Billiards is often referred to as a cue sport. It has been a popular sport since the 15th century where it first emerged in France.
Billiards is divided into three subdivisions: Carmon billiards, pocket billiards (aka pool) and Snooker.
It evolved from an outdoor sports games that involved sticks and balls on a lawn.
Read on learn the full billiards rules as well as tips for playing the game.
Carmon Billiards Rules
In Carmon billiards, two major differences separate it from pocket billiards.
First is the table has no pockets, and the goal is to strike the cue ball off the opponent’s ball or railing.
The second is the fewer amount of balls. In pocket billiards and Snooker, the object is to sink colored balls into the pockets by striking them with the cue ball.
- Billiards table
- Cue stick
About the Table
Carmon billiards is played with two people. A standard billiards table is 4 feet by 8 feet, 4.5 feet by 9, 5 feet by 10 feet or 6 feet by 12 feet. The important and distinct difference in a Carmon billiards table from a pool table is that there are no pockets.
Diamonds run along the table, which can be used in the geometric striking strategy. The rail where the first person to break stands at is called the short. The opposite end is the foot rail and the rails that run long along the table are the side rails. The table is green because this color is less sensitive to the human eye and can be looked at for extended periods of time.
Who Goes First?
Lagging determines who goes first. The red ball is placed on the foot rail and the opponent’s cue ball at the head. The shooter must hit the red ball for it to be legal and get the ball to return closest to the front end. Usually, the winner of the lag opts to go second. The first player must hit the red ball. Technically, as long as, you hit both balls you receive a point.
About the Cue Stick and Balls
The billiards cue is a short stick with short ferrule – the white part located at the tip – and thick butt. There are three balls. One white cue ball, a white cue ball with a black spot called the spot and a red object ball.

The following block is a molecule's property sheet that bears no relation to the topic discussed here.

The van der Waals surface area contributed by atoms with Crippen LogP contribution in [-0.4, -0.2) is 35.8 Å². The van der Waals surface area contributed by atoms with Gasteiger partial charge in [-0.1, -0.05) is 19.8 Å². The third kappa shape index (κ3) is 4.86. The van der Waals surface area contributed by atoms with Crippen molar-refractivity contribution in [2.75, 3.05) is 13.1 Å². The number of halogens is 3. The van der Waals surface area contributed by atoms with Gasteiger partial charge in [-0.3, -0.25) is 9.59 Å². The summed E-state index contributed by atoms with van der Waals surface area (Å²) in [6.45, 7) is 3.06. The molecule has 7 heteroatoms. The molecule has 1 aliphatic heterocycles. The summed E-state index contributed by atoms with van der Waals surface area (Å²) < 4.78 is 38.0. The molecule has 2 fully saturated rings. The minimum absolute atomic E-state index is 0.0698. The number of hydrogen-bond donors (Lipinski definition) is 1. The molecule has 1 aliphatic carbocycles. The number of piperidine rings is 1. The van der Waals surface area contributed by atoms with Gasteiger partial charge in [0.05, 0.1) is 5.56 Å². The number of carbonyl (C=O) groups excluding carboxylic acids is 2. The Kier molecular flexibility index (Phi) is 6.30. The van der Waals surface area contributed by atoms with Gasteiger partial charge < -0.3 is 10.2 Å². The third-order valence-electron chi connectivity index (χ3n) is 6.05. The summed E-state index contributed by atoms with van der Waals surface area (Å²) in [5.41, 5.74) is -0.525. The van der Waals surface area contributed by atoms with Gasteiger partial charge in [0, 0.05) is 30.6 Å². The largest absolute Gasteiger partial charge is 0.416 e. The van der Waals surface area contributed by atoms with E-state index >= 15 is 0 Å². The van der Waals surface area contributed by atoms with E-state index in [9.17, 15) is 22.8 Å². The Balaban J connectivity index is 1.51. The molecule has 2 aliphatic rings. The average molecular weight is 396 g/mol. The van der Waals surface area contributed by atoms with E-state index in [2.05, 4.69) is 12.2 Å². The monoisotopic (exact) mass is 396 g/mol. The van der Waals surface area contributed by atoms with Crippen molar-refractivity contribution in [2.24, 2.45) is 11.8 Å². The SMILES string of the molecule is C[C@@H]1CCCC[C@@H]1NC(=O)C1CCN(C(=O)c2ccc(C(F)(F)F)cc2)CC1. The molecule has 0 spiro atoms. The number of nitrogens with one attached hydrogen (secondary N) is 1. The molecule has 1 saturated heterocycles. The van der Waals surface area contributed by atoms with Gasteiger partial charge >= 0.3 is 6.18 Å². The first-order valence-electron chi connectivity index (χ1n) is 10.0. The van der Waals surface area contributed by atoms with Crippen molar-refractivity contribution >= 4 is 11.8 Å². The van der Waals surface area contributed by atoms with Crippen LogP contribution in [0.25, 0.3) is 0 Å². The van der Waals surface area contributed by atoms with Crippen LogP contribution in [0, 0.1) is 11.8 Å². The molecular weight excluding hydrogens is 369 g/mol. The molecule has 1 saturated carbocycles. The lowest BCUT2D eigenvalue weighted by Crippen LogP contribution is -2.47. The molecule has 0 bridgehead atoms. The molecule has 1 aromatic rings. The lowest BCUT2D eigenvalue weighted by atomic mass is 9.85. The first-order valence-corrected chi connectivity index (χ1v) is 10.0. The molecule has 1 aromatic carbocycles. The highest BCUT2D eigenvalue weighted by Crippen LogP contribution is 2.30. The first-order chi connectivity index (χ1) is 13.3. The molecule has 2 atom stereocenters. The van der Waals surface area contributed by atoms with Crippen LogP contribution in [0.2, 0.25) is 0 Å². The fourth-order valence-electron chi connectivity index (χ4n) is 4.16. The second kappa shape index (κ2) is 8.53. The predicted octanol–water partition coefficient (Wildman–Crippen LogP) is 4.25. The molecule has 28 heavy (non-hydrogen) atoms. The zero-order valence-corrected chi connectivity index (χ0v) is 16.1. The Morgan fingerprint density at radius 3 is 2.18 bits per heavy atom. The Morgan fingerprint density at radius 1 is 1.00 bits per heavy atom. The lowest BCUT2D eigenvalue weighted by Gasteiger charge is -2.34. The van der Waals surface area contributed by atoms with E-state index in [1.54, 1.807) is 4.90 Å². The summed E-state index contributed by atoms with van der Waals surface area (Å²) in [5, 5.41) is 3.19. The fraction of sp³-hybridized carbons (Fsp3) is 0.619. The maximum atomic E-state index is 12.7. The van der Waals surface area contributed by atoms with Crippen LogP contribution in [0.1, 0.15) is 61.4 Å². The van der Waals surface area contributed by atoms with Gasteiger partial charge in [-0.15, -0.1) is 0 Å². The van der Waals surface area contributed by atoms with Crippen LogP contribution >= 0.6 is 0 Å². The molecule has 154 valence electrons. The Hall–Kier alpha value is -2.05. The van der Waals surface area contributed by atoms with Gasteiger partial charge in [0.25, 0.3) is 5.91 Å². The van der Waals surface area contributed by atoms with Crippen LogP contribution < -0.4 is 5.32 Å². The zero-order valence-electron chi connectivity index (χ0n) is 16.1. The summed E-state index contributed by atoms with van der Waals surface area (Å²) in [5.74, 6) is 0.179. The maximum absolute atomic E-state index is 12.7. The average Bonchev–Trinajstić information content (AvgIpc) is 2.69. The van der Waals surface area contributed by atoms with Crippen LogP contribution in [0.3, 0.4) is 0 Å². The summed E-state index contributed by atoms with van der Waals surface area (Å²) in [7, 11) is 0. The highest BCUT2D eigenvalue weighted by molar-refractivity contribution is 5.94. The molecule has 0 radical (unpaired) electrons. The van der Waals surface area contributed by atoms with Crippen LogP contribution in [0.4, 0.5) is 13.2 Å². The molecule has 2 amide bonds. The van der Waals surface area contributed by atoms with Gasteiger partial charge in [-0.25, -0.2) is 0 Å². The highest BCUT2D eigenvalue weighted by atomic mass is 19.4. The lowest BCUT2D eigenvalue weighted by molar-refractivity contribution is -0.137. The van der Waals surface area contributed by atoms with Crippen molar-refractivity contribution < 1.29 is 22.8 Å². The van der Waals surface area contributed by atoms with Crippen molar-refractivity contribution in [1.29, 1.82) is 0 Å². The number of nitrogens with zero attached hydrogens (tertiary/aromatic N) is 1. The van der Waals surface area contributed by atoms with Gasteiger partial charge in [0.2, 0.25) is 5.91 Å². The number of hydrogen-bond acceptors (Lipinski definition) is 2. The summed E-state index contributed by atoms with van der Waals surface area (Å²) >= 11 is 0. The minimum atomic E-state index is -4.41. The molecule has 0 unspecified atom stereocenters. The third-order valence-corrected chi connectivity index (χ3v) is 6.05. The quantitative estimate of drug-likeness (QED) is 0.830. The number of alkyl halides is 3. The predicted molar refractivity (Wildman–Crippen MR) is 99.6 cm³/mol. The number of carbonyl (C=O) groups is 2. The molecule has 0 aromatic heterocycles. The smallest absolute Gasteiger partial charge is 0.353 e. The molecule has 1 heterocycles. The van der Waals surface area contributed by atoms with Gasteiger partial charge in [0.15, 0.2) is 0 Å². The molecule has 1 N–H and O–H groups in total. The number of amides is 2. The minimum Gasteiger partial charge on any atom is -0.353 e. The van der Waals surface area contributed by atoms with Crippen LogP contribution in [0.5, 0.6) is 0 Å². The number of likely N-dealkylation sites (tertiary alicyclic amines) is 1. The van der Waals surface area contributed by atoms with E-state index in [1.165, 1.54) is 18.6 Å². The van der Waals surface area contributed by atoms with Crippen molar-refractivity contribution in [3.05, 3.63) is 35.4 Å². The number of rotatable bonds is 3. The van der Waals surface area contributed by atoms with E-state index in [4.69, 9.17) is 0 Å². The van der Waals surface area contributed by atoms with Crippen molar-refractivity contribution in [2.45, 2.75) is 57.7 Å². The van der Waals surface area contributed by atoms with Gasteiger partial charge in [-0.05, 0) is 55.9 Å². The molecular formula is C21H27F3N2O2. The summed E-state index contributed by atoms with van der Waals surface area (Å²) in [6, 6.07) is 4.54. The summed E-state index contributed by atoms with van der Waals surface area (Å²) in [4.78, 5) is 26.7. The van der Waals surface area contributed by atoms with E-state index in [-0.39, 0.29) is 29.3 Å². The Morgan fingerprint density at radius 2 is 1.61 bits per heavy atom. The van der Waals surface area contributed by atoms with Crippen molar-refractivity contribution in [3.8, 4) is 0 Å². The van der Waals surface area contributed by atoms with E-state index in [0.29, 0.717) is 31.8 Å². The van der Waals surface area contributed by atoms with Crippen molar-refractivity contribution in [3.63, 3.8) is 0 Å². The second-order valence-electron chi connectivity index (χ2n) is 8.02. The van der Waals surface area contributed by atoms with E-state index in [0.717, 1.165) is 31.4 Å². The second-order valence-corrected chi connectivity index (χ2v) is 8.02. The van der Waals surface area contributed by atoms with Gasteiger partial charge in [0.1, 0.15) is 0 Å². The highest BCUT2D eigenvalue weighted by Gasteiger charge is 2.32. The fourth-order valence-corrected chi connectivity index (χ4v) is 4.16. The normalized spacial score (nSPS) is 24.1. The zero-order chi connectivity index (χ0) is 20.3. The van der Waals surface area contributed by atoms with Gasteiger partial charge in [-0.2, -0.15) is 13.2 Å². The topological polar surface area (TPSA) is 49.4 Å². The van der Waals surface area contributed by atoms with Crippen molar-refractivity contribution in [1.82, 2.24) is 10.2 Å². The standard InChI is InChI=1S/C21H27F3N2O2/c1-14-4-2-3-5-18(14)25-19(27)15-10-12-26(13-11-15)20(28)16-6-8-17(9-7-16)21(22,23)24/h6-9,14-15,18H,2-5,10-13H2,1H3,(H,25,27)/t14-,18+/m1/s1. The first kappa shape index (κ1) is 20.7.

The Points and Objective
The object ball is placed at the foot and opponent’s cue ball is placed at the head spot. The player’s cue ball is put in line with the head spot which is 6 inches from the opponent’s cue.
You get points by hitting both balls on the table. There are variances on how you strike the ball:
- In one-cushion billiards, you can hit the balls off each over or hit one side of the table.
- In three-cushion billiards, you have to hit three cushions or sides before the balls stop
- In straight-rail billiard, hitting both balls gets you points.
- Balkline Billiards you can get points by hitting both balls, but they cannot be in the same area.
3 points for potting off the red ball.
2 points for potting off the opponent’s ball.
2 points for a cannon. Each time a player hits the opponent’s cue ball and object ball with one shot, it is called a cannon.
- Billiards table
- Cue stick
- 15 colored balls and one white ball
The game pool can be played with two or three people.
Cue sticks are about 58 inches long; longer or shorter ones are also available, depending on the player’s height.
A pool table is regulation size when it is twice as long as it is wide. The standard size is 7, 8 or 9 feet long. So, its width would be 3.5 4 or 4.5 feet.
The balls are solid colors and striped with even and odd numbers. The two most important balls are the 8 ball and cue ball – which is the only ball to be directly hit during the game.
Two Key Terms
A break is when a player either straight or at an angle hits the collected or racked balls so that they scatter. A scratch is when the cue ball jumps off the table or rolls into a pocket. In such case, the opponent then is allowed to take the ball and place wherever on the table to take a shot.
Playing the Game